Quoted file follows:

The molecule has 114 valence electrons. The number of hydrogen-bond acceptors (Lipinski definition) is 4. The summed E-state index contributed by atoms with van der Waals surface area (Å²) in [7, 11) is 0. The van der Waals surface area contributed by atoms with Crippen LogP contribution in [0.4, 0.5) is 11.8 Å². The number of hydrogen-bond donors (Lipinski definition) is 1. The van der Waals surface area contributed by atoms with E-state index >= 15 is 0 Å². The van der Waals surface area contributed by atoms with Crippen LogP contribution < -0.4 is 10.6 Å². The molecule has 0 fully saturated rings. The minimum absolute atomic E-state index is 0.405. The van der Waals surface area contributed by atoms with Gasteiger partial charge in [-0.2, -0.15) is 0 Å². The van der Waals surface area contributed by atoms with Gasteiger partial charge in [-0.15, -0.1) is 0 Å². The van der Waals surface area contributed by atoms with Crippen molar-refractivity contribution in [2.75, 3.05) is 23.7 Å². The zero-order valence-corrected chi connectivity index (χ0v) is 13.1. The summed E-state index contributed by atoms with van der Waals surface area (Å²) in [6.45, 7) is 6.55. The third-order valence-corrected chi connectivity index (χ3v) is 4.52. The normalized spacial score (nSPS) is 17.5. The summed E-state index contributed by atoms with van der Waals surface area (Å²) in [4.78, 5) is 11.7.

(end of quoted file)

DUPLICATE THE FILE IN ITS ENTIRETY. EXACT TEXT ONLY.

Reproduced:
The molecule has 114 valence electrons. The number of hydrogen-bond acceptors (Lipinski definition) is 4. The summed E-state index contributed by atoms with van der Waals surface area (Å²) in [7, 11) is 0. The van der Waals surface area contributed by atoms with Crippen LogP contribution in [0.4, 0.5) is 11.8 Å². The number of hydrogen-bond donors (Lipinski definition) is 1. The van der Waals surface area contributed by atoms with E-state index >= 15 is 0 Å². The van der Waals surface area contributed by atoms with Crippen LogP contribution < -0.4 is 10.6 Å². The molecule has 0 fully saturated rings. The minimum absolute atomic E-state index is 0.405. The van der Waals surface area contributed by atoms with Gasteiger partial charge in [-0.2, -0.15) is 0 Å². The van der Waals surface area contributed by atoms with Gasteiger partial charge in [-0.15, -0.1) is 0 Å². The van der Waals surface area contributed by atoms with Crippen molar-refractivity contribution in [2.75, 3.05) is 23.7 Å². The zero-order valence-corrected chi connectivity index (χ0v) is 13.1. The summed E-state index contributed by atoms with van der Waals surface area (Å²) in [6.45, 7) is 6.55. The third-order valence-corrected chi connectivity index (χ3v) is 4.52. The normalized spacial score (nSPS) is 17.5. The summed E-state index contributed by atoms with van der Waals surface area (Å²) in [4.78, 5) is 11.7.